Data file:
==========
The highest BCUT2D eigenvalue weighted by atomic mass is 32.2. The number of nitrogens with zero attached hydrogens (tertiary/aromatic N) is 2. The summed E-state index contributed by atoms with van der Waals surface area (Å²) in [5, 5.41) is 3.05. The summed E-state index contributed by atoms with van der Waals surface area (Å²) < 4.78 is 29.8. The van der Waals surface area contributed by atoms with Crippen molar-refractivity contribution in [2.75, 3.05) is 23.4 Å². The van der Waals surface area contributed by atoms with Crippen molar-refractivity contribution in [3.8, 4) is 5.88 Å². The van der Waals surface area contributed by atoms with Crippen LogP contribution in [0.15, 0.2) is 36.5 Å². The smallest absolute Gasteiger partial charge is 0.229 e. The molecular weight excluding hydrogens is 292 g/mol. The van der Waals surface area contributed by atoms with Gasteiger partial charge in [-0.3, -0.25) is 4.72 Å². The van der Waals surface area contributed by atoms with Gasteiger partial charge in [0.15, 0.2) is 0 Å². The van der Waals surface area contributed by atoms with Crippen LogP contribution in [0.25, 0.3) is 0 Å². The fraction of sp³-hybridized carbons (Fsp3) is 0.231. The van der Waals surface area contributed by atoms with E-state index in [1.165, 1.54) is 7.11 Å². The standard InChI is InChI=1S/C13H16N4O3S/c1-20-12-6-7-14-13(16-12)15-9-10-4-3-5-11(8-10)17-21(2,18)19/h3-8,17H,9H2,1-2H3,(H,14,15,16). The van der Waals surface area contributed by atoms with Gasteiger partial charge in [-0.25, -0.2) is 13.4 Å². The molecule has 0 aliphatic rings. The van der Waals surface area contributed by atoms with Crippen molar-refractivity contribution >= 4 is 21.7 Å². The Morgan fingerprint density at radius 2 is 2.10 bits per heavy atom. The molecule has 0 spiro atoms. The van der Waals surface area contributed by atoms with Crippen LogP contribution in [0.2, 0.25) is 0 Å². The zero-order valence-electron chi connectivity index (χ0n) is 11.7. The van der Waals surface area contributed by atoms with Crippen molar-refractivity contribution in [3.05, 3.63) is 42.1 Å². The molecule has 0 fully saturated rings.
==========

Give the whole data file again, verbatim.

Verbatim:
The highest BCUT2D eigenvalue weighted by atomic mass is 32.2. The number of nitrogens with zero attached hydrogens (tertiary/aromatic N) is 2. The summed E-state index contributed by atoms with van der Waals surface area (Å²) in [5, 5.41) is 3.05. The summed E-state index contributed by atoms with van der Waals surface area (Å²) < 4.78 is 29.8. The van der Waals surface area contributed by atoms with Crippen molar-refractivity contribution in [2.75, 3.05) is 23.4 Å². The van der Waals surface area contributed by atoms with Crippen molar-refractivity contribution in [3.8, 4) is 5.88 Å². The van der Waals surface area contributed by atoms with Crippen LogP contribution in [0.15, 0.2) is 36.5 Å². The smallest absolute Gasteiger partial charge is 0.229 e. The molecular weight excluding hydrogens is 292 g/mol. The van der Waals surface area contributed by atoms with Gasteiger partial charge in [-0.3, -0.25) is 4.72 Å². The van der Waals surface area contributed by atoms with Gasteiger partial charge in [0.15, 0.2) is 0 Å². The van der Waals surface area contributed by atoms with Crippen LogP contribution in [0.25, 0.3) is 0 Å². The fraction of sp³-hybridized carbons (Fsp3) is 0.231. The van der Waals surface area contributed by atoms with E-state index in [1.165, 1.54) is 7.11 Å². The standard InChI is InChI=1S/C13H16N4O3S/c1-20-12-6-7-14-13(16-12)15-9-10-4-3-5-11(8-10)17-21(2,18)19/h3-8,17H,9H2,1-2H3,(H,14,15,16). The van der Waals surface area contributed by atoms with Gasteiger partial charge in [-0.25, -0.2) is 13.4 Å². The molecule has 0 aliphatic rings. The van der Waals surface area contributed by atoms with Crippen molar-refractivity contribution >= 4 is 21.7 Å². The Morgan fingerprint density at radius 2 is 2.10 bits per heavy atom. The molecule has 0 spiro atoms. The van der Waals surface area contributed by atoms with Crippen LogP contribution in [0.2, 0.25) is 0 Å². The zero-order valence-electron chi connectivity index (χ0n) is 11.7. The van der Waals surface area contributed by atoms with Crippen molar-refractivity contribution in [3.05, 3.63) is 42.1 Å². The molecule has 0 fully saturated rings.